Major 7-Eleven Supplier in Taiwan Bans Animal Tests After Push From PETA

Group Urges Taiwan’s Largest Food and Beverage Conglomerate to Follow Suit

For Immediate Release:
August 6, 2021

Tasgola Bruner 202-483-7382


Following more than six months of talks with PETA and Kindness to Animals in Taiwan, Lian Hwa Foods Corp.—a major supplier to 7-Eleven convenience stores in Taiwan that’s known for its snack foods—has adopted a new public policy stating, “Lian Hwa Foods…does not conduct, sponsor, or entrust/outsource to third-parties to conduct animal testing unless expressly required by regulations.” (English translation of the original policy in Mandarin)In prior years, the company conducted or funded tests on at least 178 animals in attempts to make human health claims for marketing its products.

“Animals shouldn’t be locked in laboratories and mutilated and killed so that a food company can market its products,” says PETA Vice President Shalin Gala. “Lian Hwa Foods’ compassionate decision to ban animal tests will delight consumers, who don’t want to snack on cruelty.”

PETA has called on 20 major food companies in Taiwan—including its largest food and beverage conglomerate, Uni-President Enterprises Corp., and Nestlé licensee AGV Products Corp.—to end needless animal experiments, which have involved force-feeding, electroshocking, drowning, starving, bleeding, poisoning, dissecting, and/or killing more than 8,000 animals over the past two decades. Lian Hwa Foods now joins Standard Foods Group—the largest health food company in Taiwan and licensee of PepsiCo’s Quaker Oats Company—and the third-largest health food company in Taiwan, Vitalon Foods Group, in banning such tests, none of which are required by law.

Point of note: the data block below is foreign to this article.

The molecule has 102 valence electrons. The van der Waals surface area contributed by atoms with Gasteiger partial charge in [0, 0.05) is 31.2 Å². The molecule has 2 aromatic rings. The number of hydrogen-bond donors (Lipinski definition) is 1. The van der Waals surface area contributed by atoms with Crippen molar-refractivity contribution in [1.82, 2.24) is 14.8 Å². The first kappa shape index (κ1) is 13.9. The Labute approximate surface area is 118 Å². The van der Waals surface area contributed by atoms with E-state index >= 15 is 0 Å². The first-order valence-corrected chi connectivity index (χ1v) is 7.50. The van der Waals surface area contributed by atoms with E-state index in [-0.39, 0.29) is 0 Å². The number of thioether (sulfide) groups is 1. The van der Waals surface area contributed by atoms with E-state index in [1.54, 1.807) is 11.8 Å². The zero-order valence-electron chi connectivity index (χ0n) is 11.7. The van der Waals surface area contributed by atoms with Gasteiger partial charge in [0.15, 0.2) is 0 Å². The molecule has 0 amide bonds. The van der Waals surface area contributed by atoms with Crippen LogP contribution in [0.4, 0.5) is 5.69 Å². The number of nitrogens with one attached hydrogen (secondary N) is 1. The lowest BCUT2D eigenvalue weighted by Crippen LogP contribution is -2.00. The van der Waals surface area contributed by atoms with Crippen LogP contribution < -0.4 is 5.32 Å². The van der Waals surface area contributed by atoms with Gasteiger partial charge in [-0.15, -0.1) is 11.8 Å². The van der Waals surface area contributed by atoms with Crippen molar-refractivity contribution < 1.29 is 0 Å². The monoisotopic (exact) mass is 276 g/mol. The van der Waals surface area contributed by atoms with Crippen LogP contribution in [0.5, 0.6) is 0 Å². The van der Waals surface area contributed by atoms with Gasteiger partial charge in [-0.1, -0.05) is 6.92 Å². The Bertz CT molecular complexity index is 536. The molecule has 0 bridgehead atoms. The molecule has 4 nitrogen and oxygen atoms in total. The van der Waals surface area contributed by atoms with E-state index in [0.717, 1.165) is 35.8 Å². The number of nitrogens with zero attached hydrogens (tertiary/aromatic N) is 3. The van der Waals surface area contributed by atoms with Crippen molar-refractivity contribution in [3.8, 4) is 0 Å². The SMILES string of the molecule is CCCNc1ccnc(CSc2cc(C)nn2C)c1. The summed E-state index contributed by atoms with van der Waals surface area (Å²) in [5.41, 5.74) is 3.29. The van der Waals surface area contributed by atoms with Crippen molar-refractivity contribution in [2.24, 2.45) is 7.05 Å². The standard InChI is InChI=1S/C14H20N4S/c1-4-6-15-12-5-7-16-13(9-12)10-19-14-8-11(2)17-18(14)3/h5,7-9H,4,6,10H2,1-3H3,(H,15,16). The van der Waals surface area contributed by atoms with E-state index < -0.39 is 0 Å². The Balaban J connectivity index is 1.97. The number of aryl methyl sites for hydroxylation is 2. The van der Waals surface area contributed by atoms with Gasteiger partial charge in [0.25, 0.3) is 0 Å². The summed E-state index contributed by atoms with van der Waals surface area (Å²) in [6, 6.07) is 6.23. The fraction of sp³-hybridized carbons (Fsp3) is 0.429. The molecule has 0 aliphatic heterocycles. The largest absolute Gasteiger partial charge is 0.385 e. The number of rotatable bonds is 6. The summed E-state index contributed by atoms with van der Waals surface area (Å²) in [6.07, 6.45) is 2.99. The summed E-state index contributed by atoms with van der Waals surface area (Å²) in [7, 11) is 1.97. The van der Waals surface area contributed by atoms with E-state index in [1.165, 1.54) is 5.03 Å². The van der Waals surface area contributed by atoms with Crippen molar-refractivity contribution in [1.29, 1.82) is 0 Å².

PETA also successfully pressured the Taiwan Food and Drug Administration (TFDA) to adopt two groundbreaking reforms: first, removing horrific drowning and electroshock tests on animals from the regulation concerning companies attempting to make anti-fatigue health claims for marketing their products and second, updating its safety testing regulation for health foods to prioritize “non-animal test methods that are internationally recognized.” PETA and more than 96,000 supporters are now urging the TFDA to ban animal tests conducted in attempts to make similar joint-protection health claims for marketing foods.

PETA—whose motto reads, in part, that “animals are not ours to experiment on”—opposes speciesism, a human-supremacist worldview. For more information, please visit or follow the group on Twitter, Facebook, or Instagram.

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